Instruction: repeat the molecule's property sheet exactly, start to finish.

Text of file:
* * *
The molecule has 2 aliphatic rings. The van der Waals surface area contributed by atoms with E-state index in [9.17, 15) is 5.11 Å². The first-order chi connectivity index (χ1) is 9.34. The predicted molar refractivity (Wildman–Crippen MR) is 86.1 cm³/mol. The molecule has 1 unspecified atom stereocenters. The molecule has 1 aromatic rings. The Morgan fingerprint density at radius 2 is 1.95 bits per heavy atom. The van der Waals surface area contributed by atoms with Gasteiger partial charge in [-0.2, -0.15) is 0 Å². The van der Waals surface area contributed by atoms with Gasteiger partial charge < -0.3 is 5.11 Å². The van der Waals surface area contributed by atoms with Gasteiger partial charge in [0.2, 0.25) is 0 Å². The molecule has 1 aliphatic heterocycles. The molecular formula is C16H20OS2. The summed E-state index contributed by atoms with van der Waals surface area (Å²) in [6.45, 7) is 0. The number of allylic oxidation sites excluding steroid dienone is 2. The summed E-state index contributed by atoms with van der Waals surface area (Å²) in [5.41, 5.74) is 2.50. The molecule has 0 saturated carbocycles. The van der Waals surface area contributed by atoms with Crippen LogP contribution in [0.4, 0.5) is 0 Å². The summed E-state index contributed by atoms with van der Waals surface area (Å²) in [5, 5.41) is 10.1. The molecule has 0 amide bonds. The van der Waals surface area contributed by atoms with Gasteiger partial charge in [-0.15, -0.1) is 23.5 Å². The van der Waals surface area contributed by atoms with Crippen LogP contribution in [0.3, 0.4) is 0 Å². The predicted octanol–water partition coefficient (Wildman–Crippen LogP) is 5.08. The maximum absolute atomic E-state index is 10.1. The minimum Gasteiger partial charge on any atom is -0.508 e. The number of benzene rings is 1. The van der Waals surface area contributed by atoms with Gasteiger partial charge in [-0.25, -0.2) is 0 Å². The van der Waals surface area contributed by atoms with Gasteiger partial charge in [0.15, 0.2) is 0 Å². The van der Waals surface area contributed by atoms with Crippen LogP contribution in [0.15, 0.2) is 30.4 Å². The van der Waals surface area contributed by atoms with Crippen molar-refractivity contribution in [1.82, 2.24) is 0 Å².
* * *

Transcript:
The molecule has 2 aliphatic rings. The van der Waals surface area contributed by atoms with E-state index in [9.17, 15) is 5.11 Å². The first-order chi connectivity index (χ1) is 9.34. The predicted molar refractivity (Wildman–Crippen MR) is 86.1 cm³/mol. The molecule has 1 unspecified atom stereocenters. The molecule has 1 aromatic rings. The Morgan fingerprint density at radius 2 is 1.95 bits per heavy atom. The van der Waals surface area contributed by atoms with Gasteiger partial charge in [-0.2, -0.15) is 0 Å². The van der Waals surface area contributed by atoms with Gasteiger partial charge < -0.3 is 5.11 Å². The van der Waals surface area contributed by atoms with Gasteiger partial charge in [0.2, 0.25) is 0 Å². The molecule has 1 aliphatic heterocycles. The molecular formula is C16H20OS2. The summed E-state index contributed by atoms with van der Waals surface area (Å²) in [6.45, 7) is 0. The number of allylic oxidation sites excluding steroid dienone is 2. The summed E-state index contributed by atoms with van der Waals surface area (Å²) in [5.41, 5.74) is 2.50. The molecule has 0 saturated carbocycles. The van der Waals surface area contributed by atoms with Crippen LogP contribution in [0.4, 0.5) is 0 Å². The summed E-state index contributed by atoms with van der Waals surface area (Å²) in [5, 5.41) is 10.1. The molecule has 0 amide bonds. The van der Waals surface area contributed by atoms with Gasteiger partial charge in [-0.15, -0.1) is 23.5 Å². The van der Waals surface area contributed by atoms with Crippen LogP contribution in [0.3, 0.4) is 0 Å². The predicted octanol–water partition coefficient (Wildman–Crippen LogP) is 5.08. The maximum absolute atomic E-state index is 10.1. The minimum Gasteiger partial charge on any atom is -0.508 e. The number of benzene rings is 1. The van der Waals surface area contributed by atoms with Gasteiger partial charge in [-0.25, -0.2) is 0 Å². The van der Waals surface area contributed by atoms with Gasteiger partial charge in [0.15, 0.2) is 0 Å². The van der Waals surface area contributed by atoms with Crippen LogP contribution in [0.15, 0.2) is 30.4 Å². The van der Waals surface area contributed by atoms with Crippen molar-refractivity contribution in [1.82, 2.24) is 0 Å².